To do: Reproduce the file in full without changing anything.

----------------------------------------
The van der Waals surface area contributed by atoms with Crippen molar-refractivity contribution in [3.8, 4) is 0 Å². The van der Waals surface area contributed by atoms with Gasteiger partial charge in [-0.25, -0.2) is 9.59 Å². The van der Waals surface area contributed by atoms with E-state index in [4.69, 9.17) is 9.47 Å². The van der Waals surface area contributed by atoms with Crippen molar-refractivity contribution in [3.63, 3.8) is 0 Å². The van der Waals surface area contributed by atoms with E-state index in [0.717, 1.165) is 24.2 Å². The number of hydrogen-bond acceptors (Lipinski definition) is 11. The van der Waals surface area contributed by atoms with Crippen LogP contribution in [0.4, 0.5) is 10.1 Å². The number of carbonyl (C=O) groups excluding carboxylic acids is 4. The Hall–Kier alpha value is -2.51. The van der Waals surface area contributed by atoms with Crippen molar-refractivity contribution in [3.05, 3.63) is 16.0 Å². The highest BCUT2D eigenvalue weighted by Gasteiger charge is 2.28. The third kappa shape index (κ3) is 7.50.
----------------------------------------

The van der Waals surface area contributed by atoms with Crippen molar-refractivity contribution in [3.8, 4) is 0 Å². The van der Waals surface area contributed by atoms with Gasteiger partial charge in [-0.25, -0.2) is 9.59 Å². The van der Waals surface area contributed by atoms with E-state index in [4.69, 9.17) is 9.47 Å². The van der Waals surface area contributed by atoms with Crippen molar-refractivity contribution in [3.63, 3.8) is 0 Å². The van der Waals surface area contributed by atoms with E-state index in [0.717, 1.165) is 24.2 Å². The number of hydrogen-bond acceptors (Lipinski definition) is 11. The van der Waals surface area contributed by atoms with Crippen LogP contribution in [0.4, 0.5) is 10.1 Å². The number of carbonyl (C=O) groups excluding carboxylic acids is 4. The Hall–Kier alpha value is -2.51. The van der Waals surface area contributed by atoms with Crippen molar-refractivity contribution in [3.05, 3.63) is 16.0 Å². The highest BCUT2D eigenvalue weighted by Gasteiger charge is 2.28. The third kappa shape index (κ3) is 7.50.